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set::begin() and set::end() in C++ STL
  • Difficulty Level : Easy
  • Last Updated : 29 Oct, 2020

Sets are a type of associative containers in which each element has to be unique, because the value of the element identifies it. The value of the element cannot be modified once it is added to the set, though it is possible to remove and add the modified value of that element.
 

set::begin()

begin() function is used to return an iterator pointing to the first element of the set container. begin() function returns a bidirectional iterator to the first element of the container.
Syntax : 

setname.begin()
Parameters :
No parameters are passed.
Returns :
This function returns a bidirectional
iterator pointing to the first element.

Examples:  

Input  : myset{1, 2, 3, 4, 5};
         myset.begin();
Output : returns an iterator to the element 1

Input  : myset{8, 7};
         myset.begin();
Output : returns an iterator to the element 7

Errors and Exceptions
1. It has a no exception throw guarantee. 
2. Shows error when a parameter is passed. 

CPP




// INTEGER SET EXAMPLE
// CPP program to illustrate
// Implementation of begin() function
#include <iostream>
#include <set>
using namespace std;
 
int main()
{
    // declaration of set container
    set<int> myset{ 1, 2, 3, 4, 5 };
 
    // using begin() to print set
    for (auto it = myset.begin(); it !=
                             myset.end(); ++it)
        cout << ' ' << *it;
    return 0;
}

Output: 



1 2 3 4 5

CPP




// CHARACTER SET EXAMPLE
// CPP program to illustrate
// Implementation of begin() function
#include <iostream>
#include <set>
using namespace std;
 
int main()
{
    // declaration of set container
    set<char> myset{ 'a', 'c', 'g', 'z' };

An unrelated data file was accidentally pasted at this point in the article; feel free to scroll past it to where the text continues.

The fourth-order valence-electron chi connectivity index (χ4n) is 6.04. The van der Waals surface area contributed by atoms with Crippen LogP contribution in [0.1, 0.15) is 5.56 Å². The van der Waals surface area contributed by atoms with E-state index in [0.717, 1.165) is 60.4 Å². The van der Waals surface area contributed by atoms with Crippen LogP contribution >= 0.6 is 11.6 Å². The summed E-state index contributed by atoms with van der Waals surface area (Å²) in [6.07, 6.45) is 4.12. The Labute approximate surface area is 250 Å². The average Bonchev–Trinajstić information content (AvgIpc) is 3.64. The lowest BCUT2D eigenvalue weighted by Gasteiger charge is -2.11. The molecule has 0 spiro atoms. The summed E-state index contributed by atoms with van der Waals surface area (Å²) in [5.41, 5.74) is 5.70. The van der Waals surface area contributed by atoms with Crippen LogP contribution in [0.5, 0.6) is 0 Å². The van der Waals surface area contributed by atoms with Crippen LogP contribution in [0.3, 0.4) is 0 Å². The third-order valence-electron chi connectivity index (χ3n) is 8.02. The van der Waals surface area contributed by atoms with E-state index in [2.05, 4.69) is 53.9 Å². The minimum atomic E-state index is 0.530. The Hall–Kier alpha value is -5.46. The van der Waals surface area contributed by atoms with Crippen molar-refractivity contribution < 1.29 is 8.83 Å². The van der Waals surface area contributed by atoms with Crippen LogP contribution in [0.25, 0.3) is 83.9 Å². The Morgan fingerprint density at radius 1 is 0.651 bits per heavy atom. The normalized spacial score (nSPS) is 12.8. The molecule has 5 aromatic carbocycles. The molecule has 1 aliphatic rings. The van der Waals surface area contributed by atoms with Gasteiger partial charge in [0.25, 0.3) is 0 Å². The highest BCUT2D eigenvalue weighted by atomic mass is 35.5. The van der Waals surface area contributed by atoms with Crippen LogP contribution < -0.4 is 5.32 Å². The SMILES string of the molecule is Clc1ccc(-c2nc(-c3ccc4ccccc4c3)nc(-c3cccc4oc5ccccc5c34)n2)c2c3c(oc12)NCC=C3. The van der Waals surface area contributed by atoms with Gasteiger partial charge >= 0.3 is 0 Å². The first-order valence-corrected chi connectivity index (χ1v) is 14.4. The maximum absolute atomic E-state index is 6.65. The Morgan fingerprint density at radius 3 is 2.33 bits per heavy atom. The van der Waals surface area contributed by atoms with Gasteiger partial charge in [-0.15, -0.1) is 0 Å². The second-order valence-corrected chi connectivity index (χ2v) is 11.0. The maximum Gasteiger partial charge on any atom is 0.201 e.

// using begin() to print set
    for (auto it = myset.begin(); it !=
                           myset.end(); ++it)
        cout << ' ' << *it;
    return 0;
}

Output: 

a c g z 

CPP




// STRING SET EXAMPLE
// CPP program to illustrate
// Implementation of begin() function
#include <iostream>
#include <set>
#include <string>
using namespace std;
 
int main()
{
    // declaration of set container
    set<string> myset{ "This", "is",
                            "Geeksforgeeks" };
 
    // using begin() to print set
    for (auto it = myset.begin(); it !=
                               myset.end(); ++it)
        cout << ' ' << *it;
    return 0;
}

Output: 

Geeksforgeeks This is 

Time Complexity: O(1) 

set::end()

It returns an iterator pointing to past the last element of the set container. Since it does not refer to a valid element, it cannot de-referenced end() function returns a bidirectional iterator.
Syntax :  

setname.end()
Parameters :
No parameters are passed.
Returns :
This function returns a bidirectional
iterator pointing to next of the last element.

Examples:  

Input  : myset{1, 2, 3, 4, 5};
         myset.end();
Output : returns an iterator to next of 5

Errors and Exceptions
1. It has a no exception throw guarantee. 
2. Shows error when a parameter is passed. 

CPP




// INTEGER Example
// CPP program to illustrate
// Implementation of end() function
#include <iostream>
#include <set>
using namespace std;
 
int main()
{
    // declaration of set container
    set<int> myset{ 1, 2, 3, 4, 5 };
 
    // using end() to print set
    for (auto it = myset.begin(); it !=
                          myset.end(); ++it)
        cout << ' ' << *it;
    return 0;
}

Output: 

1 2 3 4 5

CPP




// CHARACTER SET EXAMPLE
// CPP program to illustrate
// Implementation of begin() function
#include <iostream>
#include <set>
using namespace std;
  
int main()
{
    // declaration of set container
    set<char> myset{'a', 'c', 'g', 'z'};
     
    // using begin() to print set
    for (auto it=myset.begin(); it != myset.end(); ++it)
        cout << ' ' << *it;
    return 0;
}

Output: 

a c g z

CPP




// STRING SET EXAMPLE
// CPP program to illustrate
// Implementation of begin() function
#include <iostream>
#include <set>
#include <string>
using namespace std;
 
int main()
{
    // declaration of set container
    set<string> myset{ "This", "is",
                             "Geeksforgeeks" };
 
    // using begin() to print set
    for (auto it = myset.begin(); it !=
                                myset.end(); ++it)
        cout << ' ' << *it;
    return 0;
}

Output: 

Geeksforgeeks This is 

Time Complexity: O(1) 

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